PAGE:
The U.S. Supreme Court June 20 ruled that a 40-foot-tall cross on public land in Bladensburg, Md., may stay where it is, in part because the cross, erected in 1925, has been up so long that the justices believe it has taken on secular meaning.
We’re already seeing fallout from the American Legion v. American Humanist Association ruling – and it’s not good.
Last week, a federal appeals court ruled that a prominent cross on the county seal of Lehigh County, Pa., may remain. The seal, which was designed about 75 years ago, features other symbols such as farm implements and a factory, but the cross dominates. It certainly sends the impression that Lehigh County is a Christian community.
None of this mattered to the 3rd U.S. Circuit Court of Appeals.
“The Lehigh County seal fits comfortably within a long tradition of State and municipal seals and flags throughout our Republic that include religious symbols or mottos, which further confirms its constitutionality,” the court declared. “It also abided over 70 years without complaint.”
Ironically, in its own decision, the court discussed the history of the seal, which makes it clear it was adopted for a religious purpose. The court noted that the seal was designed in 1944 by Commissioner Harry D. Hertzog, who later said, “In center of Shield appears the huge cross in canary-yellow signifying Christianity and the God-fearing people which are the foundation and backbone of our County.”
What does that say about everyone in the county who’s not God-fearing or Christian? It tells them they’re not the foundation, they’re not the backbone. The law may require that they be tolerated, but we know the kind of people who are first and foremost in Lehigh County – Christians.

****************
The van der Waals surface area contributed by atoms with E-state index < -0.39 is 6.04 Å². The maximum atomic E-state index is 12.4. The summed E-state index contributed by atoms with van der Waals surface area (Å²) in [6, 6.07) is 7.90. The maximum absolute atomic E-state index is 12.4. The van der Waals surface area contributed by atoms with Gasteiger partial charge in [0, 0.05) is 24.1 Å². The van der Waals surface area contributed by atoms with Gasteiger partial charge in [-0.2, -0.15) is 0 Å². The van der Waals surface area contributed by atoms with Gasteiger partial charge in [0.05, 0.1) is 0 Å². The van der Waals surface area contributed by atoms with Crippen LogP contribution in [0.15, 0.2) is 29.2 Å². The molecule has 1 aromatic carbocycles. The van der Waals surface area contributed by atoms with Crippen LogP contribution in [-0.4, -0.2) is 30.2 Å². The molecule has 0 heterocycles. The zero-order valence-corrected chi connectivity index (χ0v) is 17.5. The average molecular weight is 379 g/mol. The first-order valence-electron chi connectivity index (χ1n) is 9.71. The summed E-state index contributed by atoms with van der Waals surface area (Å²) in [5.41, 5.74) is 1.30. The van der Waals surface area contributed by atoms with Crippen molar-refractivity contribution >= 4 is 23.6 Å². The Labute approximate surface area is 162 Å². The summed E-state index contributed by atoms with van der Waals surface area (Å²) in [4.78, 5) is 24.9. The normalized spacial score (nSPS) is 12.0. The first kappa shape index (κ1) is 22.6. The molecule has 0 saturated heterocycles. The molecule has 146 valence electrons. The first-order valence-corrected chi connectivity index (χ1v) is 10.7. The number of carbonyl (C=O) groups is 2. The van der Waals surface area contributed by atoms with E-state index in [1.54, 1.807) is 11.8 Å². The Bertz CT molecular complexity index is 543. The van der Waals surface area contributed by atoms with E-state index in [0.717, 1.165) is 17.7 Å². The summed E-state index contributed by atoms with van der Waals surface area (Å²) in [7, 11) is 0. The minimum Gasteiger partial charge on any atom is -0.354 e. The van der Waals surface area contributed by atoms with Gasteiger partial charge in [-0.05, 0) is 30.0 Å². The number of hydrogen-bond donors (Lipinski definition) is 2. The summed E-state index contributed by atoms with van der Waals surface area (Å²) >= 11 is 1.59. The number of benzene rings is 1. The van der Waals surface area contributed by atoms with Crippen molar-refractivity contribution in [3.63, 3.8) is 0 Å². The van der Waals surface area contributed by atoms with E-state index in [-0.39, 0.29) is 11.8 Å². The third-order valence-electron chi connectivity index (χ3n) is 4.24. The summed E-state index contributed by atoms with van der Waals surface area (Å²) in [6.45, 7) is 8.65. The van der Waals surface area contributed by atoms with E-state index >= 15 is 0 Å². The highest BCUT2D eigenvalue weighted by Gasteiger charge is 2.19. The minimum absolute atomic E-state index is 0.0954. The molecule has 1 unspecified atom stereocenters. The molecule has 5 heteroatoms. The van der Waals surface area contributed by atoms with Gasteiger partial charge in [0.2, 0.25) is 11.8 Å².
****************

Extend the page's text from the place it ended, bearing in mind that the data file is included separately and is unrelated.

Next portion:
The court also bought into one of the key claims of the Bladensburg ruling: that a cross, despite it being the central symbol of Christianity, can somehow take on secular meaning over time. It’s an assertion that should alarm religious people most of all. Apparently, their most sacred religious symbols can become non-religious if enough time passes.
Americans United filed a court brief in this case on behalf of 20 organizations, including Jewish, Muslim, Hindu, Sikh, non-theistic and Christian groups. We pointed out that the government’s use of a Christian symbol endorses that faith and sends a message of exclusion to non-Christians.
“When government employs the primary symbol of one religion for its official insignia, it communicates an impermissible message of favoritism and exclusion that stigmatizes nonadherents while also demeaning the faith that it endorses,” observed the AU brief.
That would seem to be an obvious point. It’s unfortunate that the courts have decided to turn a blind eye toward it.